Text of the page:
FROM THE ARKANSAS BOARD OF REVIEW [NO. 2017-BR-01587]
F. Campbell, P.A., by: Sheila F. Campbell, for appellant.
Phyllis A. Edwards, for appellee.
MARK KLAPPENBACH, Judge
Taylor appeals the decision of the Arkansas Board of Review
(Board) denying her unemployment benefits upon finding that
she was discharged for misconduct in connection with the
work. We hold that substantial evidence does not
support the Board's finding of misconduct under Arkansas
unemployment-compensation law. Therefore, we reverse and
review the Board's findings in the light most favorable
to the prevailing party and affirm the Board's decision
if it is supported by substantial evidence. Jones v.
Dir., 2015 Ark.App. 479, 470 S.W.3d 277. Substantial
evidence is such relevant evidence that a reasonable mind
might accept as adequate to support a conclusion.
Id. Even when there is evidence upon which the Board
might have reached a different decision, the scope of our
review is limited to a determination of whether the Board
reasonably could have reached the decision it did based on
the evidence before it. Id. Our function on appeal,
however, is not merely to rubber stamp decisions arising from
the Board. Id.
person shall be disqualified from receiving unemployment
benefits if it is determined that the person was discharged
from his or her last work for misconduct in connection with
the work. Ark. Code Ann. § 11-10-514(a)(1) (Supp. 2015).
Misconduct, for purposes of unemployment compensation,
involves (1) disregard of the employer's interest, (2)
violation of the employer's rules, (3) disregard of the
standards of behavior the employer has a right to expect of
its employees, and (4) disregard of the employee's duties
and obligations to the employer. Jones,
supra. To constitute misconduct, however, there must
be the element of intent. Id. Mere inefficiency,
unsatisfactory conduct, failure in good performance as the
result of inability or incapacity, inadvertencies, ordinary
negligence in isolated instances, or good-faith errors in
judgment or discretion do not constitute misconduct.
Id. There must be an intentional or deliberate
violation, a willful or wanton disregard, or carelessness or
negligence of such degree or recurrence as to manifest
wrongful intent or evil design. Id. It is the
employer's burden to establish misconduct by a
preponderance of the evidence. Rockin J Ranch, LLC v.
Dir., 2015 Ark.App. 465, 469 S.W.3d 368; see also
Follett v. Dir., 2017 Ark.App. 505, 530 S.W.3d 884.
was employed by the Department of Human Services (DHS) from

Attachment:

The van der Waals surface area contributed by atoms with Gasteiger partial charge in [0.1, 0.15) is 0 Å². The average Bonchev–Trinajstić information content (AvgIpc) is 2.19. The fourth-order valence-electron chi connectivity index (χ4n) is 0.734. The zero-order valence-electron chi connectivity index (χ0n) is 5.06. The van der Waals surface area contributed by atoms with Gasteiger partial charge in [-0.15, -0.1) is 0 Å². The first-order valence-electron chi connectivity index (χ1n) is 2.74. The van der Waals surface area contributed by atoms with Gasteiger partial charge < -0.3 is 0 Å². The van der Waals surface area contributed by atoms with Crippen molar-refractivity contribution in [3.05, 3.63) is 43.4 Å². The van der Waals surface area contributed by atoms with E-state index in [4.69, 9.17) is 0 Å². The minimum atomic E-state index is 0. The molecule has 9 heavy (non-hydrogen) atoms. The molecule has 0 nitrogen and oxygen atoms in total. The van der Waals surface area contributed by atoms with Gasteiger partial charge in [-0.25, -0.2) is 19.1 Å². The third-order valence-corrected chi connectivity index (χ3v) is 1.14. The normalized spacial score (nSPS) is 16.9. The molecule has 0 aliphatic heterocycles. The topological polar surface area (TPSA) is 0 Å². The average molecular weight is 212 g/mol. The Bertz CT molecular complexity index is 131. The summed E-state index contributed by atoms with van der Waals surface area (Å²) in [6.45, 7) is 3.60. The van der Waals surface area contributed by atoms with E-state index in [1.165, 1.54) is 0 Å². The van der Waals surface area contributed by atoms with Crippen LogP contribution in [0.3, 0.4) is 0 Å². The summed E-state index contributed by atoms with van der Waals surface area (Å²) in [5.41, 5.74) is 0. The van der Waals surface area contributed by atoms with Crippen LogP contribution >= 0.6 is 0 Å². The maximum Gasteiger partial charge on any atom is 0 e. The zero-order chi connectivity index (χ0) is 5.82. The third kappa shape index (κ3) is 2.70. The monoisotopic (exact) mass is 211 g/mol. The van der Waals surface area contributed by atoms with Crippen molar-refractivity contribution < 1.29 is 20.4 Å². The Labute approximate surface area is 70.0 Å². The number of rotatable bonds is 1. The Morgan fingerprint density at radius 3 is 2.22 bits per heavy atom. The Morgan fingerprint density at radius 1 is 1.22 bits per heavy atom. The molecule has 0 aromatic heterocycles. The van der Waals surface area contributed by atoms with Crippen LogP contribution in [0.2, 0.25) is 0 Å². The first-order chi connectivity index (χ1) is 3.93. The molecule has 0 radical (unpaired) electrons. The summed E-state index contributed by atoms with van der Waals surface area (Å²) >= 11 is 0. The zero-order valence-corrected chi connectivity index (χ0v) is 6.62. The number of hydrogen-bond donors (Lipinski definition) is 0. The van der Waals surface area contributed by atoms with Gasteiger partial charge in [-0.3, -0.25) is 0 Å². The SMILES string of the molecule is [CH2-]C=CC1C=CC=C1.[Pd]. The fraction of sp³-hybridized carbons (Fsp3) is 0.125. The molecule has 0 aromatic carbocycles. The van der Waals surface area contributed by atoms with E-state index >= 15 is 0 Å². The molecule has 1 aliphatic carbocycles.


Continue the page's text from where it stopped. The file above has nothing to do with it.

1998 until her termination on August 31, 2017. Taylor was a
family service specialist, which required that she review
whether recipients of food stamps remained eligible to
receive those benefits. In June 2017, Taylor received a
reprimand for failing to follow instructions in completing
one of her cases. Taylor maintained that with regard to that
case, she had verified that a mother and son had already
received three months of benefits, which disqualified them
from further benefits. Taylor filed a grievance to have her
reprimand reviewed. In that proceeding, Taylor presented
documentation to prove that she had processed the claim
properly and should not have been reprimanded. This
information was given to the grievance hearing officer by her
union representative. The documentation included the names
and social security numbers of the mother and son; those
pieces of information were not redacted.
supervisors at DHS believed that this disclosure in the
grievance hearing was a violation of DHS's
confidentiality policy and that Taylor was aware of the
policy because she had mandatory online training every six
months. Taylor was subsequently terminated.
did not believe she had done anything wrong because she
thought she was supposed to present supportive documentation
at the grievance hearing, and this was an employer/employee
proceeding at which the hearing officer accepted her
documents. She had not been told that she could not bring
supportive documentation nor had she been told to redact that
particular information for her grievance hearing. Taylor did
not take DHS files from the office but instead had a
"screenshot" of that information. She was unaware
of any DHS policy about such information being taken out of
the DHS office.
filed a claim for unemployment benefits, which was denied at
the agency level. At the Appeal Tribunal level, Taylor
appeared but DHS did not. The Appeal Tribunal denied
Taylor's claim, finding that Taylor was discharged for
misconduct in connection with the work and stating in
The claimant disclosed confidential information to someone
not authorized to have the information in violation of
. . . .
The claimant did not get permission for use of the personal
identifying information or redact the sensitive confidential
records. The claimant showed deliberate disregard ...